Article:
President Obama wrapped up his three-state western swing at the University of Colorado at Denver today, where he spoke to a crowd of mostly college students. From Rocky Mountain Community Radio member station KUNC, Kirk Siegler has more on the president’s visit and his plan to give students more flexibility with their [...]

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Battle lines are being drawn over a ballot measure before voters this fall that would temporarily hike Colorado’s sales and income taxes to backfill millions of dollars in recent cuts to education. From Rocky Mountain Community Radio member station KUNC, Kirk Siegler reports on a group of former and current Republican lawmakers [...]

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Organizers of the USA Pro Cycling Challenge have predicted the event could draw up to a million spectators at stages from Gunnison to Steamboat Springs. Enthusiasm for the race and the sport of cycling appears to be at an all-time high in Colorado – but it’s already looking like those predictions about crowd sizes [...]

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As part of President Obama’s ambitious plan to have 80% of the country’s power come from renewable sources by 2035, the Administration wants to fast-track solar energy development across the Southwest. One of the Department’s so-called solar zones is in southern Colorado’s San Luis Valley, a remote, mostly poor farming region where the Interior [...]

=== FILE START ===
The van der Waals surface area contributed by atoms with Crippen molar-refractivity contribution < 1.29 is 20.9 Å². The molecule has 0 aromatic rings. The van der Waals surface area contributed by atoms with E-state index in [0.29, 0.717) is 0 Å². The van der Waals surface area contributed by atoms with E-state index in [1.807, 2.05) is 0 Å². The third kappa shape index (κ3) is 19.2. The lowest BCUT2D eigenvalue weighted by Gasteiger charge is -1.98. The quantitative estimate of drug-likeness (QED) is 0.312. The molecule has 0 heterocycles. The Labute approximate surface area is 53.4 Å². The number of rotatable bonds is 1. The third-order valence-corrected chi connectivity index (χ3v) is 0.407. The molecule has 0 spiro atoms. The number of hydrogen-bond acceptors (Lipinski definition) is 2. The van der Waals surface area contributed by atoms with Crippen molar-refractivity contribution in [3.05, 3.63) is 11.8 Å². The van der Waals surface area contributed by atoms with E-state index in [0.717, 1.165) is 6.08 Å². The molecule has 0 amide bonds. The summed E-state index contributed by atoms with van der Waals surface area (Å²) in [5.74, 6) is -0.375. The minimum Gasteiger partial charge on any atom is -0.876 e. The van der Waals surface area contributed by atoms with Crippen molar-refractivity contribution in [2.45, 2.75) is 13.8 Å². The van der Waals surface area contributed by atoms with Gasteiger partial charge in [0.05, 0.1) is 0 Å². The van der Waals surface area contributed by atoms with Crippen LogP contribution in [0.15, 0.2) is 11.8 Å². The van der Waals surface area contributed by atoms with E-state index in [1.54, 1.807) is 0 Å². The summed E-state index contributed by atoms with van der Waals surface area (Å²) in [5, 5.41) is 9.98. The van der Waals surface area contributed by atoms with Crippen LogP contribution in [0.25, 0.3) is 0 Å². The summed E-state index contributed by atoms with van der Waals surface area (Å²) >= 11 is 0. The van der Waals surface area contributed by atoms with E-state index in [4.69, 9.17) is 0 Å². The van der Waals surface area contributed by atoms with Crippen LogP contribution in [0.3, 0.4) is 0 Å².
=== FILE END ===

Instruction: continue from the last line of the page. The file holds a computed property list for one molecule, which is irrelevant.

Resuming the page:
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Public schools will likely bear the biggest brunt of the cuts if the Governor’s budget is approved by the legislature. Those cuts come at a time when many traditionally under-performing Colorado schools are starting to win praise for turning things around. From Rocky Mountain Community Radio member station KUNC, Kirk Siegler reports.

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Colorado’s 42nd Governor, Democrat John Hickenlooper, is pledging to obsessively promote the state to help boost the economy, and improve the quality of life for future generations. That was among several proclamations he made moments after being sworn in before a crowd of dignitaries, lawmakers, and members of the state’s supreme court. Statehouse correspondent Bente [...]

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Colorado’s incumbent Democratic Senator Michael Bennet has fended off a fierce challenge from Andrew Romanoff in yesterday’s primary, while Tea Party favorite Ken Buck has prevailed in the Republican Senate primary. Buck’s victory follows a trend of GOP candidates nationwide running on the anti-establishment ticket. But Bennet keeping his seat is seen as a nod [...]

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There’s every indication that the 2010 midterm elections will be closely watched in battleground states like Colorado. For Republicans who are hoping to win back several key seats they’ve lost here recently, yesterday was a big day. National Republican Party Chair Michael Steele and South Carolina Senator Jim DeMint both visited the state yesterday.